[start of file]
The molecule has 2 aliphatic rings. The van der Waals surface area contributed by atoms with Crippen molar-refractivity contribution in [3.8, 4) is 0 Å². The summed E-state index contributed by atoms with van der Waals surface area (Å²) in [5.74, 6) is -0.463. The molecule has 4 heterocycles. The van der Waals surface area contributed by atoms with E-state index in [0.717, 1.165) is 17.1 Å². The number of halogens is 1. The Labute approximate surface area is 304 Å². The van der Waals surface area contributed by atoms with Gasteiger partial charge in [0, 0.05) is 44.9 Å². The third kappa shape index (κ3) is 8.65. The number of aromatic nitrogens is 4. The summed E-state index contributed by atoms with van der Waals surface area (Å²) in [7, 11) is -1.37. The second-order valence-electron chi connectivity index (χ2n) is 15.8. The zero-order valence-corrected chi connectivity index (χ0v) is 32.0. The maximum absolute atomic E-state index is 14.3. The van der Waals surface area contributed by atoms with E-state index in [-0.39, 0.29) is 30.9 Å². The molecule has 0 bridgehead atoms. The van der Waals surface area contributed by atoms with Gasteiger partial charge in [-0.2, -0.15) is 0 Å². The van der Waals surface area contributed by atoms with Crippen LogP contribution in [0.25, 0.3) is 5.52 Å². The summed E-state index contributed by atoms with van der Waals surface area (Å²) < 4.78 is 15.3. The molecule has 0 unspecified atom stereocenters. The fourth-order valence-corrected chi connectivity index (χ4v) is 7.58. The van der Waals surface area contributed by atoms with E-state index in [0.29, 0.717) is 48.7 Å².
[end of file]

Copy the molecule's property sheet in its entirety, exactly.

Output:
The molecule has 2 aliphatic rings. The van der Waals surface area contributed by atoms with Crippen molar-refractivity contribution in [3.8, 4) is 0 Å². The summed E-state index contributed by atoms with van der Waals surface area (Å²) in [5.74, 6) is -0.463. The molecule has 4 heterocycles. The van der Waals surface area contributed by atoms with E-state index in [0.717, 1.165) is 17.1 Å². The number of halogens is 1. The Labute approximate surface area is 304 Å². The van der Waals surface area contributed by atoms with Gasteiger partial charge in [0, 0.05) is 44.9 Å². The third kappa shape index (κ3) is 8.65. The number of aromatic nitrogens is 4. The summed E-state index contributed by atoms with van der Waals surface area (Å²) in [7, 11) is -1.37. The second-order valence-electron chi connectivity index (χ2n) is 15.8. The zero-order valence-corrected chi connectivity index (χ0v) is 32.0. The maximum absolute atomic E-state index is 14.3. The van der Waals surface area contributed by atoms with E-state index in [-0.39, 0.29) is 30.9 Å². The molecule has 0 bridgehead atoms. The van der Waals surface area contributed by atoms with Gasteiger partial charge in [-0.2, -0.15) is 0 Å². The van der Waals surface area contributed by atoms with Crippen LogP contribution in [0.25, 0.3) is 5.52 Å². The summed E-state index contributed by atoms with van der Waals surface area (Å²) < 4.78 is 15.3. The molecule has 0 unspecified atom stereocenters. The fourth-order valence-corrected chi connectivity index (χ4v) is 7.58. The van der Waals surface area contributed by atoms with E-state index in [0.29, 0.717) is 48.7 Å².